Connect to share and comment
Mysterious shipment of arms scuttles friendships with Gambia and Senegal.
BANJUL, Gambia — Beyond the sleepy, Connecticut-sized nation he governs, Gambian President Sheikh Alhaji Yahya Abdul Azziz Jemus Junkung Jammeh is internationally known as something between a walking human rights concern — he once swore to “cut off the head” of every gay Gambian — and a farce: He markets a banana leaf-based “Presidential Cure for AIDS,” and boasts a litany of dubious honorifics, including his “Award of Admiral in the Navy of the Great [landlocked] State of Nebraska.”
But for the Islamic Republic of Iran — a geopolitically isolated administration that needs friends wherever it can find them — Jammeh represented a $2 billion investment in diplomatic aid since Iranian President Mahmoud Ahmadinejad took office in 2005.
In retrospect, it was never a sure investment.
While the United Nations imposes a fourth round of sanctions against the Tehran government, Ahmadinejad’s foreign affairs ministry has been wooing Africa’s dictators, democrats and diplomats alike in a full-scale charm offensive that was going well — until a bizarre shipment washed ashore in Lagos, Nigeria.
From Africa, Iran seeks uncompetitive markets for its industrial goods and unmonitored ports for its shipping lanes, analysts say. From Africa’s leaders, Iran hopes to engender south-south solidarity whenever the next referendum on the country’s nuclear program preoccupies the United Nations General Assembly.
Iran’s Africa courtship for Africa's unclaimed U.N. votes and uncompetitive markets was blossoming into a full-blown romance — until Nigerian police caught the country smuggling guns through the continent’s ports.
For a while the Iranians made headway in Africa. Until that 13-container cargo of Iranian guns wound up at Nigeria’s customs desk, sparking an African backlash to Ahmadinejad’s maneuvers.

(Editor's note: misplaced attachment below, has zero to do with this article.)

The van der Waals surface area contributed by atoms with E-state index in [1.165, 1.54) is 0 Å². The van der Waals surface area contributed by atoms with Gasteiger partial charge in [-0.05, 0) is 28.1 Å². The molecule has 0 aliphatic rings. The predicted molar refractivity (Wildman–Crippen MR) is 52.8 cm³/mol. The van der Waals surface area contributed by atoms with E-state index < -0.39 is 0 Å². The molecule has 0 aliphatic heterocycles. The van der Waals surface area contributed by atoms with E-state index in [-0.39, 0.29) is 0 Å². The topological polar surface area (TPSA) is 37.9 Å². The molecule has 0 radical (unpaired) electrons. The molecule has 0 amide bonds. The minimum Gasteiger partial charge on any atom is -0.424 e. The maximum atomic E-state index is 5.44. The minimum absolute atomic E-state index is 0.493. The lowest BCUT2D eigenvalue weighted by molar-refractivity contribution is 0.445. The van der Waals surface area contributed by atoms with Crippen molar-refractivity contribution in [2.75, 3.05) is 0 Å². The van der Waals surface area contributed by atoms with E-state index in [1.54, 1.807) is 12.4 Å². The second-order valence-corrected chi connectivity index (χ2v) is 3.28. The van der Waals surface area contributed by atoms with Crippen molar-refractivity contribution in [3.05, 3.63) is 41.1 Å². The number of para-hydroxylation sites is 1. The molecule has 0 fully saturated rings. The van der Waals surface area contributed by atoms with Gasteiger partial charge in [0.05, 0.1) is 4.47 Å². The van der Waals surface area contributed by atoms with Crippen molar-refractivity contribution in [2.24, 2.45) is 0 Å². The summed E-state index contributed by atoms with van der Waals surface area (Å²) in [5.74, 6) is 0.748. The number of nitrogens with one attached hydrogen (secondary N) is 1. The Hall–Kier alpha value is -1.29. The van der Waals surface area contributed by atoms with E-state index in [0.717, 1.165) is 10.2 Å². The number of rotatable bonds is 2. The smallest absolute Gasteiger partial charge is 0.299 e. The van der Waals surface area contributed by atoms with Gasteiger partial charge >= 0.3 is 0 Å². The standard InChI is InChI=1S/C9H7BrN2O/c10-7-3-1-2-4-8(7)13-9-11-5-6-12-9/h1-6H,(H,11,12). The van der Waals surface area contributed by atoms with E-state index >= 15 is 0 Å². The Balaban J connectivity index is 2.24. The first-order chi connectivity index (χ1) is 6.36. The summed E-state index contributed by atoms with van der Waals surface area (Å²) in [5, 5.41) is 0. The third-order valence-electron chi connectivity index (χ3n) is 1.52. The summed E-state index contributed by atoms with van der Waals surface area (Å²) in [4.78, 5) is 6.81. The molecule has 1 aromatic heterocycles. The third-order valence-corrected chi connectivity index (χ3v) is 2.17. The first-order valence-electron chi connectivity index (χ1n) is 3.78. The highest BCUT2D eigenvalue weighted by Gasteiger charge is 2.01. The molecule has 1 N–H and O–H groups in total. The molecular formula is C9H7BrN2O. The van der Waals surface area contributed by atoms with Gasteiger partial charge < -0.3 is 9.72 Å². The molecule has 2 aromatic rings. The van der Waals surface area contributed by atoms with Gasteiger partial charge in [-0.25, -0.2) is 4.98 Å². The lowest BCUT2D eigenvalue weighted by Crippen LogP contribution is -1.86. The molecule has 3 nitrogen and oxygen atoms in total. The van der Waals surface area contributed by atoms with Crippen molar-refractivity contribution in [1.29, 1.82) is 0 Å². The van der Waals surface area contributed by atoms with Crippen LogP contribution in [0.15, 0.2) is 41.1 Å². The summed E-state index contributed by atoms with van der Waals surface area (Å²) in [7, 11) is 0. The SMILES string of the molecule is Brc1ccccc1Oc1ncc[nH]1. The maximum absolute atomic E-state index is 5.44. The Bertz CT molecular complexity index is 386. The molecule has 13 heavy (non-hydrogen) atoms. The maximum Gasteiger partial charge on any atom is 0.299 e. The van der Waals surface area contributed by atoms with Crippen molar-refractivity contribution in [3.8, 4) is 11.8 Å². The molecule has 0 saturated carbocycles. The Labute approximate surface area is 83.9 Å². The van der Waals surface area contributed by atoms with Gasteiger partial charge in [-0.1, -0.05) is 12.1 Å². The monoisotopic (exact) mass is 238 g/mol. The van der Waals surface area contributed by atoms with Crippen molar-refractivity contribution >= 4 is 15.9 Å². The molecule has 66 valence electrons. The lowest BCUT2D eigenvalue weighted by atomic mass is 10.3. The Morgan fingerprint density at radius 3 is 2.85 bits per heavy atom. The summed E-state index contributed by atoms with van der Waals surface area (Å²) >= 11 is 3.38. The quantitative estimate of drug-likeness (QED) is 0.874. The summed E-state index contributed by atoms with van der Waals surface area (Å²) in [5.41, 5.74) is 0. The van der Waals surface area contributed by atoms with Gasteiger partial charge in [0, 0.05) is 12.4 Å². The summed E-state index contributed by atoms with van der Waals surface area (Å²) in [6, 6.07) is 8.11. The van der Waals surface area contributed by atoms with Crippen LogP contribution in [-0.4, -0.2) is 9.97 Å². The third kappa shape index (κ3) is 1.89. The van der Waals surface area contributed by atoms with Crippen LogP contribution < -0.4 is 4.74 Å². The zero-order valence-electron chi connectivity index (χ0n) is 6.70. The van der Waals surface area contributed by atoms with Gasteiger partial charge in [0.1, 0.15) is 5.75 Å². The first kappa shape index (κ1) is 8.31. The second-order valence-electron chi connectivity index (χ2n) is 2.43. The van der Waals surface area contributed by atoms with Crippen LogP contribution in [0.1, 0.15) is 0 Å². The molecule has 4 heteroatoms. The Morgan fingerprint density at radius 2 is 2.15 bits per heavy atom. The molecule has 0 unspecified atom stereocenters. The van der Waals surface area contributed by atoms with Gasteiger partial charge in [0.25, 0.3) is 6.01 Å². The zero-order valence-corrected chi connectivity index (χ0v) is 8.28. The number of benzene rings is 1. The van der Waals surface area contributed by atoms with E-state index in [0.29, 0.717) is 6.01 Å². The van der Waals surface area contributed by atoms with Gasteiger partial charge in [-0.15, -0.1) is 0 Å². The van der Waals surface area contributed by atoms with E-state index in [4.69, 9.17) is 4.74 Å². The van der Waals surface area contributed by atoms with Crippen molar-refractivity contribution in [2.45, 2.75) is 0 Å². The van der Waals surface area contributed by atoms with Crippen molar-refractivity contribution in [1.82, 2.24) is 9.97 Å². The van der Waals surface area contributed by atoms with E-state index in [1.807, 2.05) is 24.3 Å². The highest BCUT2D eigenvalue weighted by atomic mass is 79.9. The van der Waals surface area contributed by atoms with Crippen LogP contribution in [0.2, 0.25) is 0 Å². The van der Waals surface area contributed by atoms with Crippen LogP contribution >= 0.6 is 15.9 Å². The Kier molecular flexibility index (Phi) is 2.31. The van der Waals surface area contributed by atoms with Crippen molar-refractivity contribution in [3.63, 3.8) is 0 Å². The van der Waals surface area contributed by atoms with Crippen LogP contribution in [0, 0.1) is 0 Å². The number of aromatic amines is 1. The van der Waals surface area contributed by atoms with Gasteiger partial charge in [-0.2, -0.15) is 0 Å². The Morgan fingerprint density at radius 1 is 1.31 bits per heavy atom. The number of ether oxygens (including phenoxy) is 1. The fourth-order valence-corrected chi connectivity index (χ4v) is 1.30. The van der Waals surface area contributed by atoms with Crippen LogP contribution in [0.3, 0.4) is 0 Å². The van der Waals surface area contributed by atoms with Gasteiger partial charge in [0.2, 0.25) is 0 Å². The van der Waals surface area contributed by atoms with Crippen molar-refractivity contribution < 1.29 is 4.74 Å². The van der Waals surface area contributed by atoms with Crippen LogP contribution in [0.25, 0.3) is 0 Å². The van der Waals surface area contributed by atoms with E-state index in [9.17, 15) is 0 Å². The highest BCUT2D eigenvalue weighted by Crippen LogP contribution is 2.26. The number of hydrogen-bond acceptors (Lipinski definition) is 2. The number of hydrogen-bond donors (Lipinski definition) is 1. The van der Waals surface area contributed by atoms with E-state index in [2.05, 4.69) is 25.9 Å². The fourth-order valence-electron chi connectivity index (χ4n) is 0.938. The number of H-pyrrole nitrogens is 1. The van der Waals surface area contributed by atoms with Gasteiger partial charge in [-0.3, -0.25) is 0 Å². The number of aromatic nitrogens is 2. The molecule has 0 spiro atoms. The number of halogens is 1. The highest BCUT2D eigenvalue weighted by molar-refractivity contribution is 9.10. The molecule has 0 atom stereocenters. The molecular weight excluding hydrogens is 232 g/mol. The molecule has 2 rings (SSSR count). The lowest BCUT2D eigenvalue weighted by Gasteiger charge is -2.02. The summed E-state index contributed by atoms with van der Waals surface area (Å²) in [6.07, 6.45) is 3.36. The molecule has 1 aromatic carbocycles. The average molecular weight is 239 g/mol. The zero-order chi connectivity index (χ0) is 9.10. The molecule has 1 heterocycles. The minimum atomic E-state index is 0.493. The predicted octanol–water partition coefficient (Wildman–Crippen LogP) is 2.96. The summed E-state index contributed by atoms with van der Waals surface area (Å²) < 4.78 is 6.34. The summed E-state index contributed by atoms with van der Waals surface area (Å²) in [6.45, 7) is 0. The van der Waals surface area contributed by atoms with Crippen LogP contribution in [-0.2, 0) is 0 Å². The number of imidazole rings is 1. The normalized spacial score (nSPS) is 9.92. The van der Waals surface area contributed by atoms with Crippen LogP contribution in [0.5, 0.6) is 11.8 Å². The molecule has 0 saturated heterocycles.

“The head of state [Senegalese President Abdoulaye Wade] has affirmed his support for Iran in its struggle to fight against the proliferation of nuclear weapons,” trumpeted a Senegalese government memo in November 2009, after Wade returned from his fourth visit to Tehran.
The Senegalese president’s unlikely endorsement for Iran’s nuclear program — which echoed Ahmadinejad’s argument that America, not Iran, is the world’s chief nuclear proliferator — joined the endorsements of Eritrea’s President Isaias Afewerki and Zimbabwe’s Robert Mugabe, who called Iran’s nuclear ambitions “a just cause.”
But while President Barack Obama’s administration grants tightly-regulated aid, Ahmadinejad’s has been funding car factories and oil refineries on the continent, sharing African ports, financing Shi’a universities, and hosting regular summits to fete Africa’s top dignitaries in Tehran.
“Iran is replicating what the Soviet Union did in Africa, and that is trying to create its own political and economic bloc against the West,” Tel Aviv-based Middle East analyst Meir Javendanfar said. “They’re trying to be a player, and Africa is a big part of their plan.”
But those are just the parts of the plan it publicizes.
On Halloween, when Nigerian customs agents pried open one of the containers passing through Lagos port, they found an armory of rocket launchers, grenades, mortars, heavy explosives and guns — thousands of guns — all headed to a Gambian plantation owned by none other than President Jammeh.